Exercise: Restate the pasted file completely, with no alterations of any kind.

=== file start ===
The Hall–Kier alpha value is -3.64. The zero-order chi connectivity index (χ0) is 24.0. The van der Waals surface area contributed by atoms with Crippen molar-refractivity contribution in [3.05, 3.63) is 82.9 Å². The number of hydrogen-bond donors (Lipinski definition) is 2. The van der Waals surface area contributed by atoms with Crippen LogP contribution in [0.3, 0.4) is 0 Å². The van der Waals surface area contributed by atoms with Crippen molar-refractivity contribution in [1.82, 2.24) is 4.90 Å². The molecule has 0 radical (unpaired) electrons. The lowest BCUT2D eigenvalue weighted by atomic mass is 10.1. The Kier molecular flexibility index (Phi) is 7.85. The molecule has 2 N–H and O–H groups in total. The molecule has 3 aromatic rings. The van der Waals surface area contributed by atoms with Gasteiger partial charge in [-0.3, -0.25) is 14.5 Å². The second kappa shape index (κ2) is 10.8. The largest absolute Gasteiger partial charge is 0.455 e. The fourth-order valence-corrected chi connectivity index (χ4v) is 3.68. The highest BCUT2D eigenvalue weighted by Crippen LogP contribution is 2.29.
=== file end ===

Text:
The Hall–Kier alpha value is -3.64. The zero-order chi connectivity index (χ0) is 24.0. The van der Waals surface area contributed by atoms with Crippen molar-refractivity contribution in [3.05, 3.63) is 82.9 Å². The number of hydrogen-bond donors (Lipinski definition) is 2. The van der Waals surface area contributed by atoms with Crippen LogP contribution in [0.3, 0.4) is 0 Å². The van der Waals surface area contributed by atoms with Crippen molar-refractivity contribution in [1.82, 2.24) is 4.90 Å². The molecule has 0 radical (unpaired) electrons. The lowest BCUT2D eigenvalue weighted by atomic mass is 10.1. The Kier molecular flexibility index (Phi) is 7.85. The molecule has 2 N–H and O–H groups in total. The molecule has 3 aromatic rings. The van der Waals surface area contributed by atoms with Gasteiger partial charge in [-0.3, -0.25) is 14.5 Å². The second kappa shape index (κ2) is 10.8. The largest absolute Gasteiger partial charge is 0.455 e. The fourth-order valence-corrected chi connectivity index (χ4v) is 3.68. The highest BCUT2D eigenvalue weighted by Crippen LogP contribution is 2.29.